Scholarship Winner Louise Hung Shares Her Musical Journey
Conservatory Canada student, Louise Hung, was recently awarded a $20,000 scholarship to attend the University of Victoria to pursue a Bachelor of Music degree.
The Coquitlam, B.C. teenager began piano lessons at the age of four, when her family emigrated from Taiwan. Teacher Marjory Purdy introduced her to the Conservatory Canada curriculum in Grade One.
Hung followed the traditional curriculum, and went on to win 10 Conservatory Canada medals of excellence for achieving the highest marks in B.C. for an exam – five for piano, three for theory, and two for history. She also earned the conservatory’s Lynda Rehder Kennedy medal of excellence for scoring the highest Grade 10 marks in Canada.
Hung, who just completed her Associate Performer’s Diploma, recently shared her thoughts about her musical journey with Conservatory Canada.
As a student, what did you like about the Conservatory Canada approach?
Conservatory Canada doesn’t only focus on the piano pieces, but also on the very technical aspects of piano, such as sight reading and technique. As for the repertoire, the syllabus covers every era and style, which gives me the opportunity to learn and interpret all types of music.
What about the CC exam experience?
Exams make me nervous, of course, but the CC exams are always structured in a way that I know there won’t be any surprises and I can just focus on playing the best that I can. The exams are almost a celebration of all the hard work I have done throughout the year and are a piano recital of sorts – for the sharing of music. The supplementary pieces gave my teacher and me the freedom to choose unconventional pieces, such as the works of Chinese composers.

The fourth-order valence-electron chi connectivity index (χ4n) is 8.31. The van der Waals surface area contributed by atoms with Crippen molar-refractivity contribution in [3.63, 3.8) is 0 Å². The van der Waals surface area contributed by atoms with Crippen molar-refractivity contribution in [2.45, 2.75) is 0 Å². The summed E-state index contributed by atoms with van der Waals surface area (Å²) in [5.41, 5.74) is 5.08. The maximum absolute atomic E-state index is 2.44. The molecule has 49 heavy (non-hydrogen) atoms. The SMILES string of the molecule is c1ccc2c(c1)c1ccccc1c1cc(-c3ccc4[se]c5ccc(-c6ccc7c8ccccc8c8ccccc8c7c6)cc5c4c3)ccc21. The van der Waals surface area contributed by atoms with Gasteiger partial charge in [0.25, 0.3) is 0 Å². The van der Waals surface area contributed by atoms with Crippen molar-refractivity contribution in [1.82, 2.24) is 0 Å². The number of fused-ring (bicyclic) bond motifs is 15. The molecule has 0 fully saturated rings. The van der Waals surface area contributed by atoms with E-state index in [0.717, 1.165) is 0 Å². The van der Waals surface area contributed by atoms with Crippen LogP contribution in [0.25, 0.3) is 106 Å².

What did it mean to you to receive CC scholarships and awards?
Receiving a scholarship is always an honour and a privilege. It’s wonderful to know that there are people who care about cultivating the love of music in students. Piano lessons are expensive, and the scholarships really help.
Awards are not the goal in learning music, of course, but as my teacher says – it’s the icing on the cake. When you work hard and get recognized for it, it’s a huge encouragement for any student.
Do you know what you’d like to pursue after university?
Going to university will prepare me for a future in music education and performance, where I can pass on skills such as concentration, discipline, courage, and perseverance. I want to bring the timelessness of classical music to young children and help cultivate humanity and culture within them.